Availability

Small amounts of seed of USVL351-PMR and USVL482-PMR produced by hand self-pollination in a greenhouse will be available for distribution to interested research personnel and plant breeders. Address all requests to Shaker Kousik, U.S. Vegetable Laboratory, USDA-ARS, 2700 Savannah Highway, Charleston, SC 29414 (e-mail: shaker.kousik@ars.usda.gov). Seeds of USVL351-PMR and USVL482-PMR will also be submitted to the National Plant Germplasm System where they will be available for research purposes, including the development and commercialization of new cultivars. It is requested that appropriate recognition of the source be given when this germplasm contributes to research or development of a new breeding line or cultivar.

Literature Cited

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Contributor Notes

This research was funded in part by a SCRI Vegetable Grafting grant award 2016-1498-08 and the SCRI CuCAP grant award 2015-51181-24285.Mention of a trademark name or proprietary product does not constitute a guarantee or warranty of the product by the U.S. Department of Agriculture, Agricultural Research Service (USDA, ARS), nor does it imply exclusion of other products that may also be suitable.We acknowledge the technical assistance of Danny Cook, Carrie Vanderspool, Steve Mayo, and numerous student workers over the years in conducting many of these experiments. Critical review of the manuscript by Drs. Livy Williams and Md. Shamimuzzaman is also appreciated.

Corresponding author. E-mail: shaker.kousik@ars.usda.gov.

  • View in gallery

    Mature leaf from USVL351-PMR, powdery mildew–resistant bottle gourd (Lagenaria siceraria) germplasm line on left and the highly susceptible line USVL848-PMS on the right that is covered with white powdery mildew conidia.

  • View in gallery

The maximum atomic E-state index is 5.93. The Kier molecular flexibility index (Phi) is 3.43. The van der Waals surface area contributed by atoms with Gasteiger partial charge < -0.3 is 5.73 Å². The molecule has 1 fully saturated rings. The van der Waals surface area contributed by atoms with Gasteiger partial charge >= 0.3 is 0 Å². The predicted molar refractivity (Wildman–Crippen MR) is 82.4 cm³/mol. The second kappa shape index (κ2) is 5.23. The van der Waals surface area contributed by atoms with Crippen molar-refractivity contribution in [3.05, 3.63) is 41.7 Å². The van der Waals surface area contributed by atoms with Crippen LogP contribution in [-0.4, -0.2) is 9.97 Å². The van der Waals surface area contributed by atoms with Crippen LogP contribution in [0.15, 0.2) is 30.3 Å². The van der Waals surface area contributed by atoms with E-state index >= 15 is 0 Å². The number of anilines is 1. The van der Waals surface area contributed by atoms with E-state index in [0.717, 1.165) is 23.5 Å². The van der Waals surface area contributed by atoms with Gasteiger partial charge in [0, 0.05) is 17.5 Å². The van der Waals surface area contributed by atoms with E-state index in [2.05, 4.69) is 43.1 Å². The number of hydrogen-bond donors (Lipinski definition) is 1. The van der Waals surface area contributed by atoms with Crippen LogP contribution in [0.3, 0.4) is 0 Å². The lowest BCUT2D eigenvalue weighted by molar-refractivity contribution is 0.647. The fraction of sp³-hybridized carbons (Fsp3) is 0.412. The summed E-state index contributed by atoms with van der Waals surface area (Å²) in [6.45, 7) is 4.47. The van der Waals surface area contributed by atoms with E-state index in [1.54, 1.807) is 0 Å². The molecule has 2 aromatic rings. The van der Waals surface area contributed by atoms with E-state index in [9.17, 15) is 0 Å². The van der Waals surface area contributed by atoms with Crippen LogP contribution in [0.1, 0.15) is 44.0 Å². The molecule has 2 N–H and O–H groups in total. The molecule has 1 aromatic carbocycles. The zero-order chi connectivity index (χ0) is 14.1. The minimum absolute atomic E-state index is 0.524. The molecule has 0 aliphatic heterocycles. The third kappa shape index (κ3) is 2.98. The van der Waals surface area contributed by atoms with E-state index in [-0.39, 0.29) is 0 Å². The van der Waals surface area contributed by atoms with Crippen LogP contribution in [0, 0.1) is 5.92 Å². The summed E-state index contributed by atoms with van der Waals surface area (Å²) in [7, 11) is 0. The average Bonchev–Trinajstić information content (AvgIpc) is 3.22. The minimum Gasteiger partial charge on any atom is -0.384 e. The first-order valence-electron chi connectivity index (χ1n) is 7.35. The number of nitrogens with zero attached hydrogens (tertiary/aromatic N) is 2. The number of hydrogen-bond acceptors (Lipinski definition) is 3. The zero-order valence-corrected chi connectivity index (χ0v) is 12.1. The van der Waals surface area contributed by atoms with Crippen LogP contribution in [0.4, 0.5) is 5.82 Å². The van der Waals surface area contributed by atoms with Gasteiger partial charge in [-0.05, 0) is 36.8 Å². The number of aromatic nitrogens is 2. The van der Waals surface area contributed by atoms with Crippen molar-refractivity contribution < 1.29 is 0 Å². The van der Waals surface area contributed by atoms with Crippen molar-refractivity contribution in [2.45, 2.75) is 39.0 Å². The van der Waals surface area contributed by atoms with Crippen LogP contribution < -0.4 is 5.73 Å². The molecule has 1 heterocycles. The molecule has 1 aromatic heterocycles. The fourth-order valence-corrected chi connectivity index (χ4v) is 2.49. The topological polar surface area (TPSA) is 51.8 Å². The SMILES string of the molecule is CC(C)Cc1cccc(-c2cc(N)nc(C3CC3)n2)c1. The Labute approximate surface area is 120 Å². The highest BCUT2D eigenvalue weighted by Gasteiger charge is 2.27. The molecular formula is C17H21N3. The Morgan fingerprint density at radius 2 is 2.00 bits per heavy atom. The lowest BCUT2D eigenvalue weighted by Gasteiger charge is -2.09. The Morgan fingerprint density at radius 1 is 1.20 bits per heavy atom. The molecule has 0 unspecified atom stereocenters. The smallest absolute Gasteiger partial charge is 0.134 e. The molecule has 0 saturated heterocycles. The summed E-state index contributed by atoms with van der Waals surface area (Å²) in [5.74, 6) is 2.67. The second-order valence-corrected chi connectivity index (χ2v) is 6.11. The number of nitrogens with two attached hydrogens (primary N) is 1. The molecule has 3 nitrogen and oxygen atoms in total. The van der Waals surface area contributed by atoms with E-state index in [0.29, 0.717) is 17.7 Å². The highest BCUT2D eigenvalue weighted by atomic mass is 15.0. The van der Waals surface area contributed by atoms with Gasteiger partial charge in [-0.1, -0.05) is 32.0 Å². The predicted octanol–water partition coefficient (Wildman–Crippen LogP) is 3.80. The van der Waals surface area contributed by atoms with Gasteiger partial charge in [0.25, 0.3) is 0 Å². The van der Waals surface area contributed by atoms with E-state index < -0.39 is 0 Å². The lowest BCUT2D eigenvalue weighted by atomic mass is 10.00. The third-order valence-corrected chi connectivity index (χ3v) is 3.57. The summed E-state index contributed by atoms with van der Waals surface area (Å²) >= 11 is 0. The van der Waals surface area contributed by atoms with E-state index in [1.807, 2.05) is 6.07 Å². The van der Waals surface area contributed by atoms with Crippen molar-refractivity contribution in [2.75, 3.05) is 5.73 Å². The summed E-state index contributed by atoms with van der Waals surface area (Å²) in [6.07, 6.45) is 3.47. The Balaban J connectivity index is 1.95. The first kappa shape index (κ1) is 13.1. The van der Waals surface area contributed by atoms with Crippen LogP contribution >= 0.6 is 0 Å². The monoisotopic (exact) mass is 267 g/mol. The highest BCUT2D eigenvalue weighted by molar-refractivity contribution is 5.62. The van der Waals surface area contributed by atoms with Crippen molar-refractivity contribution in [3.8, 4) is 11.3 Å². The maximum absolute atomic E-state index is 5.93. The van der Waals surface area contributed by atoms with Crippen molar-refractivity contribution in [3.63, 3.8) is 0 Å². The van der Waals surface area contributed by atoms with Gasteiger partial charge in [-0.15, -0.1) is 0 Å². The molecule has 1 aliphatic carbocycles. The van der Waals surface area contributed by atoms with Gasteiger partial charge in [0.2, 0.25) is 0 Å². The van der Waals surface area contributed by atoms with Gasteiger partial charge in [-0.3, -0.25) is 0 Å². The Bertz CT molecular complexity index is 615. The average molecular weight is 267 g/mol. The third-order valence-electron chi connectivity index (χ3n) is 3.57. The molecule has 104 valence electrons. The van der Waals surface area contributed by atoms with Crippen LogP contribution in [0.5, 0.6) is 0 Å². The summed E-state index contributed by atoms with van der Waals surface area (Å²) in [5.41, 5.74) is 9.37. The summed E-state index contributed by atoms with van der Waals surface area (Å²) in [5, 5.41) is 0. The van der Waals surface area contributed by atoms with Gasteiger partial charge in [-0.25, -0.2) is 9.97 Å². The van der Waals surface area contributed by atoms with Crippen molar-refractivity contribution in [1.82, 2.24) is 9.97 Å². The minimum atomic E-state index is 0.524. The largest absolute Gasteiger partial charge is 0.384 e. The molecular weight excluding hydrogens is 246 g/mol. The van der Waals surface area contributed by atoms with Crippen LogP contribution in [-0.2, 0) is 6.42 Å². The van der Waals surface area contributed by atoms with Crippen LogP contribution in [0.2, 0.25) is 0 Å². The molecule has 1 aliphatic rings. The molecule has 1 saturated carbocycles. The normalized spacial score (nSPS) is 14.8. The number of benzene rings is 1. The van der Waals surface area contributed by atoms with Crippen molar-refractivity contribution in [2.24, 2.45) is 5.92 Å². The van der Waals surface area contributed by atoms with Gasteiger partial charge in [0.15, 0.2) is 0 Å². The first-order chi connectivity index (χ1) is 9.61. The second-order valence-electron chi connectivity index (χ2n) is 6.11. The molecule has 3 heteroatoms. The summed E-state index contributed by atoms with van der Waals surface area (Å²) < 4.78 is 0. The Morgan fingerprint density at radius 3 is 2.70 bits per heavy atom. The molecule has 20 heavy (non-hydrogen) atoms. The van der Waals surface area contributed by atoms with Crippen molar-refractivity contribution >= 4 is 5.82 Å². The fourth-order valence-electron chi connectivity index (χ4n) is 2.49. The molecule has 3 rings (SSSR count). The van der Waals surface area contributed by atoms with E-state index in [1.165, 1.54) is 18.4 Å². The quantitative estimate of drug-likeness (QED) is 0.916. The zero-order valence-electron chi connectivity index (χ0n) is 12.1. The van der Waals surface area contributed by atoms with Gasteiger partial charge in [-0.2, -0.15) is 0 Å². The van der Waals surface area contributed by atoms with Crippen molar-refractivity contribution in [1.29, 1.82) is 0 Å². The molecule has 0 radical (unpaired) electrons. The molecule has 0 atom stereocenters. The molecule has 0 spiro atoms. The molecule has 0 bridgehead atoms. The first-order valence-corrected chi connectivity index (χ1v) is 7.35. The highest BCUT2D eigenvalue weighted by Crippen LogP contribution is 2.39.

Development of powdery mildew on cotyledons of the susceptible line USVL848-PMS (leaf on the left) and a commercial rootstock ‘Emphasis’ (leaf on right) compared with the two powdery mildew–resistant (PMR) germplasm lines USVL351-PMR and USVL482-PMR (in the middle) in greenhouse experiments.

  • View in gallery

    True leaves from young seedling of USVL351-PMR, powdery mildew–resistant bottle gourd germplasm line on the left, and the highly susceptible line USVL848-PMS on the right showing white powdery mildew conidia.

  • View in gallery

    Hypocotyl of powdery mildew–resistant (PMR) bottle gourd germplasm line USVL351-PMR on the top and a highly susceptible line (USVL848-PMS; bottom), which is covered with abundant powdery mildew conidia.

  • Ben-NaimY.CohenY.2015Inheritance of resistance to powdery mildew race 1W in watermelonPhytopathology10514461457

  • BrutonB.D.FishW.W.RobertsW.PophamW.2009The influence of rootstock selection on fruit quality attributes of watermelonOpen Food Sci. J.31534

    • Search Google Scholar
    • Export Citation
  • CohenR.BurgerY.HorevC.KorenA.EdelsteinM.2007Introducing grafted cucurbits to modern agriculture. The Israeli experiencePlant Dis.91916923

    • Search Google Scholar
    • Export Citation
  • CohenR.BurgerY.KatzirN.2004Monitoring physiological races of Podosphaera xanthii (syn. Sphaerotheca fuliginea), the causal agent of powdery mildew in cucurbits: Factors affecting race identification and the importance for research and commercePhytoparasitica32174183

    • Search Google Scholar
    • Export Citation
  • CrosbyK.M.LeskovarD.JifonJ.L.MasabniJ.2015‘Pacal’ Orange Casaba: A multi-disease resistant, specialty melon cultivar from Texas A&M AgriLife ResearchHortScience5017231725

    • Search Google Scholar
    • Export Citation
  • DavisA.R.Perkins-VeazieP.SakataY.Lopez-GalarzaS.MarotoJ.V.LeeS-G.HuhY-C.SunZ.MiguelA.KingS.R.CohenR.LeeJ-M.2008Cucurbit graftingCrit. Rev. Plant Sci.275074